In any preorder there is a corresponding equivalence relation where two elements x and y are defined as equivalent if x $\lesssim$ y and y $\lesssim$ x. In the case of a total preorder the corresponding partial order on the set of equivalence classes is a total order. Two elements are equivalent in a total preorder if and only if they are incomparable in the corresponding strict weak ordering.

## Representing weak orderings by functions

If X is any set and f a real-valued function on X then f induces a strict weak order on X by setting

• a < b if and only if f(a) < f(b)

The associated total preorder is given by

and the associated equivalence by

The relations do not change when f is replaced by g o f (composite function), where g is a strictly increasing real-valued function defined on at least the range of f.

Thus e.g. a utility function defines a preference relation.

If X is finite or countable, every weak order can be represented by a function in this way (see, e.g., Template:Harvnb, Theorem 3.1). However, there exist strict weak orders that have no corresponding real function. For example, there is no such function for the lexicographic order on Rn. Thus, while in most preference relation models the relation defines a utility function up to order-preserving transformations, there is no such function for lexicographic preferences.

More generally, if X is a set, and Y is a set with a strict weak ordering "<", and f a function from X to Y, then f induces a strict weak ordering on X by setting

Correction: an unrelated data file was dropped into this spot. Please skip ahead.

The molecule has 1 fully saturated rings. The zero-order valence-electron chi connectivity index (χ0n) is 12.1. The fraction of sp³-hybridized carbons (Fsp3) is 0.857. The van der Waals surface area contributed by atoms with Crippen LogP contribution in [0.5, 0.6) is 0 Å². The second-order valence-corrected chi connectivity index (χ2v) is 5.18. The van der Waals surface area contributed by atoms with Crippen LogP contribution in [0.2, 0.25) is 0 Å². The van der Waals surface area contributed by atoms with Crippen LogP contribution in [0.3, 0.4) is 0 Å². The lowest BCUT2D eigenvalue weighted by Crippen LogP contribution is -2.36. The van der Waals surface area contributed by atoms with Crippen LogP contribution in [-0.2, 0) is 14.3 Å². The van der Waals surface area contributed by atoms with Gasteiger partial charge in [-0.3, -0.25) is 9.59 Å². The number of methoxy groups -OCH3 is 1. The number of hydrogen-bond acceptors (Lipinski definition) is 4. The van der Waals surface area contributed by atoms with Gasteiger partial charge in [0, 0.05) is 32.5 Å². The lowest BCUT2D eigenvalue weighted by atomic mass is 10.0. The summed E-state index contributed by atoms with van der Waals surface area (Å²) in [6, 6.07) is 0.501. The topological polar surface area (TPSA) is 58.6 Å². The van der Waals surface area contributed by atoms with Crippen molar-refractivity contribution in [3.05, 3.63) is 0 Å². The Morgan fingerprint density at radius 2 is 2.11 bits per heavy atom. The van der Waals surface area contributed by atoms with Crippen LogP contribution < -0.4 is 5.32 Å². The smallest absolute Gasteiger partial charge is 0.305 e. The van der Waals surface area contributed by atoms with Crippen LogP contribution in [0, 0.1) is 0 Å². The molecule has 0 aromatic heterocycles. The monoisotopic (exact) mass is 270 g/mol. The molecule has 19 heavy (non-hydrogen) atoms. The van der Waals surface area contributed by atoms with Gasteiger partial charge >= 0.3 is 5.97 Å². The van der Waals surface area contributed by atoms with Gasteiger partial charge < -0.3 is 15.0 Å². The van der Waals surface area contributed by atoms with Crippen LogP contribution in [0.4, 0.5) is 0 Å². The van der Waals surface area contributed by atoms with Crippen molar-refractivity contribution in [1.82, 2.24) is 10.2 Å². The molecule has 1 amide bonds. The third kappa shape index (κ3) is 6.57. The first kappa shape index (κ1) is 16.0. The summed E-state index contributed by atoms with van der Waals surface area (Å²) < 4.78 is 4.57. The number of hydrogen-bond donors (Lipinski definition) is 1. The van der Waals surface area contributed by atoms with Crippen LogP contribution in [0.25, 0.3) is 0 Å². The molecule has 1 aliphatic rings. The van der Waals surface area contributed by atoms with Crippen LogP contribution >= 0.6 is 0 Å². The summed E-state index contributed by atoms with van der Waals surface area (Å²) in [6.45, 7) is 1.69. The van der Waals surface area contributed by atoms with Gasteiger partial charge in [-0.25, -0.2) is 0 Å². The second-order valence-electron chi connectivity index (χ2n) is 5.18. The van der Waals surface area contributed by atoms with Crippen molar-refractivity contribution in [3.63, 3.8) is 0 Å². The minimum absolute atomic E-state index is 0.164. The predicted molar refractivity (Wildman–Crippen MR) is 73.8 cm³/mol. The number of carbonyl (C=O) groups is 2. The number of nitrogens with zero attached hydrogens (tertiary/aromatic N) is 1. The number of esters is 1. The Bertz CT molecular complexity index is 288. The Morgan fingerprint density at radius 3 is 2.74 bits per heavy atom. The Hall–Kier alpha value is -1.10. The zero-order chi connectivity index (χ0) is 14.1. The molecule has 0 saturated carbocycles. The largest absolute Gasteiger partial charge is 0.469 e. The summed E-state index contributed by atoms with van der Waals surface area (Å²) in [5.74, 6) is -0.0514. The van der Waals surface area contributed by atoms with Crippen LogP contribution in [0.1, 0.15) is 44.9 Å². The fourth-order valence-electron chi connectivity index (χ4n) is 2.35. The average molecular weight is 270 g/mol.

• a < b if and only if f(a) < f(b)

The associated total preorder is given by

and the associated equivalence by

f is not necessarily an injective function, so for example a class of 2 equivalent elements on Y may induce a class of 5 equivalent elements on X. Also f is not necessarily an surjective function, so a class of 2 equivalent elements on Y may induce a class of only one element on X, or no class at all. There is a corresponding injective function g that maps the partition on X to that on Y. Thus, in the case of finite partitions, the number of classes in X is less than or equal to the number of classes on Y.

### Examples

On the 2-dimensional real plane:

• f(x, y) = x + y
• f(x, y) = min(x, y)

In the case of preferences with regard to an amount of x of one product and y of the other, the first corresponds to the case that the products can replace each other, the other that they can only be used in combination.

## The number of total preorders

The number of distinct total preorders on an n-element set is given by the following sequence (sequence A000670 in OEIS): Template:Number of relations

These numbers are also called the Fubini numbers or ordered Bell numbers.

As explained above, there is a 1-to-1 correspondence between total preorders and pairs (partition, total order). Thus the number of total preorders is the sum of the number of total orders on every partition. For example:

• for n = 3:
• 1 partition of 3, giving 1 total preorder (each element is related to each element)
• 3 partitions of 2 + 1, giving 3 × 2 = 6 total preorders
• 1 partition of 1 + 1 + 1, giving 6 total preorders (the total orders)
i.e. together 13 total preorders.
• for n = 4:
• 1 partition of 4, giving 1 total preorder (each element is related to each element)
• 7 partitions with two classes (4 of 3 + 1 and 3 of 2 + 2), giving 7 × 2 = 14 total preorders
• 6 partitions of 2+1+1, giving 6 × 6 = 36 total preorders
• 1 partition of 1+1+1+1, giving 24 total preorders (the total orders)
i.e. together 75 total preorders.

Compare the Bell numbers, here 5 and 15: the number of partitions, i.e., the number of equivalence relations.

## Strict total order

A strict weak order that is trichotomous is called a strict total order. The total preorder which is the inverse of its complement is in this case a total order.